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Keep Going. They’re Watching.

Keep Going. They’re Watching.

Do you ever sit around and worry about the bad habits your children watch you throw down on a daily basis?

You know, like when you yell at your son to stop yelling at his sister, you work through entire beach vacations, and you drink wine out of a box for easy access? Yeah, those.

The idea that your children are watching and learning from your behavior might be a horrifying concept, but like it or not, children are sponges. They absorb everything we do as parents. Talk about yikes!

Before you go fast-forwarding to a doomsday future, though, make note: It’s not all bad news – because they’re soaking up the good stuff, too.

That’s right. Yes, you’re doing good stuff. That might be hard to believe if the self-destructive radio in your mind is always telling you that you stink. But it’s true, you make good decisions all the time that your children see and learn from.

When you say no to your boss to attend a field trip with your son, he’s paying attention to your priorities; when you look in the mirror and like what you see rather than cursing yourself under your breath, your daughter is learning how to look in the mirror as well; and when you make a mistake and say you’re sorry, everyone in your house learns that mishaps are acceptable and apologies are awesome.

The other night, I crawled into my 11-year-old daughter’s bed to tell her good night and stumbled upon a binder that she had hidden under her comforter. Worried at first that it was a math or science binder for school (and therefore needed to be in her backpack, not her bed), I immediately inquired, “What’s this?”

What happened next blew my mind.

My free-spirited, first-born child lifted up the covers to reveal not only a binder, but her laptop computer. She proudly held up the binder and said, “My friend and I are going to start making and selling bath bombs, and the binder holds our business plan.”

Well, okay then little lady.

I’m obsessed with binders. Binders have gotten me through every major growth spurt in my professional life – allowing me to break busy concepts into bite-sized chunks.

One page in her binder featured a list of ingredients they’d need to purchase, while another held what appeared to be a mini P&L statement (profit and loss if you’re wondering), complete with their estimated sales (price per bath bomb times how many they’d sell), as well as expenses. We sat side-by-side in bed and calculated how much money they’d have left over and looked for ways to reduce the expenses, like buying in bulk. That last idea was hers, not mine.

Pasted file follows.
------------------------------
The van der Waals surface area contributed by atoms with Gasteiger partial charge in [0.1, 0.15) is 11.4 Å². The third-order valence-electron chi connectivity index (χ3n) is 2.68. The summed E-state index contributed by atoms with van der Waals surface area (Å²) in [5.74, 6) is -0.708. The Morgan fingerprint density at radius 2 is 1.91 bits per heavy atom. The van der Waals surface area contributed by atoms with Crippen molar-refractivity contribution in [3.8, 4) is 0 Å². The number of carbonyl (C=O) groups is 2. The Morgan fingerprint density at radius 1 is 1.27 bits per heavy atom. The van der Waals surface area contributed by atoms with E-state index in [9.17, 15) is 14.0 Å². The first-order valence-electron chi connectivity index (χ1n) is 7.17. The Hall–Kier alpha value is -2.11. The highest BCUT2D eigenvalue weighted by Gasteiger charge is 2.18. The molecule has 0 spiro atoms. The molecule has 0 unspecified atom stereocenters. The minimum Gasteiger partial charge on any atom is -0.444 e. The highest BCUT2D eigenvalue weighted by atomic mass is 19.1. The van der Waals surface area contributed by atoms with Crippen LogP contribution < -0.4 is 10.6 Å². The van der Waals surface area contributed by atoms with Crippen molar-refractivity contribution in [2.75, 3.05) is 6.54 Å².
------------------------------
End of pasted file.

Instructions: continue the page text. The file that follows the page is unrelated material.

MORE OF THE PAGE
Because I grew up in the marketing and advertising industry, I immediately suggested that she should come up with a fun name for the product to create a brand.

“Like this?” she asked as she flipped to page five in her binder.

Um, yeah – exactly like that.

There’s no doubt in my mind that my daughter is intimately familiar with the unbelievable passion and joy that stem from developing a unique product and putting it out into the world because she’s been on the sidelines watching her mother do the same.

Sure, my daughter has seen her mother lose her temper, stuff her muffin top into her mom jeans, and drink tequila on the rocks. But she’s also seen her mother start her own company, write a freaking book, and manage a balanced existence.

Put that in your muffin top and smoke it.

We must resist the temptation to assume our children see and learn from everything we do wrong and nothing we do right. It’s simply not true. You’re a whole person – more than the sum of your biggest wins or worst losses.

If anything, I’m willing to bet your children’s view of you is much better than what you’re imagining. A guy friend of mine once told me that when his mother was in her late seventies, she apologized for working so hard and being away from home so often when he was a child.

His response: “What are you talking about, Mom? I don’t remember you being absent. I remember you being a rock star!”

The next time you need to give yourself a little pep talk, think of three wonderful things your children have learned or will learn from you. You have a lot to offer as a mother, far beyond the roles of Carpool Chauffeur or Cupcake Maker. (And yes, those things are amazing, too.)

Whether you know it or not or admit it or not, you’re shaping your children into cool little humans who want to follow in your footsteps. Because they’re pretty fabulous footsteps to follow. 

Katherine Wintsch is a nationally recognized expert on modern motherhood, founder of The Mom Complex in Richmond, and author of “Slay Like a Mother.” The majority of her expertise comes from studying the passion and pain points of mothers around the world. The rest, she says, is accumulated from a little trial and a whole lot of error while raising her own two children, Layla and Alex.

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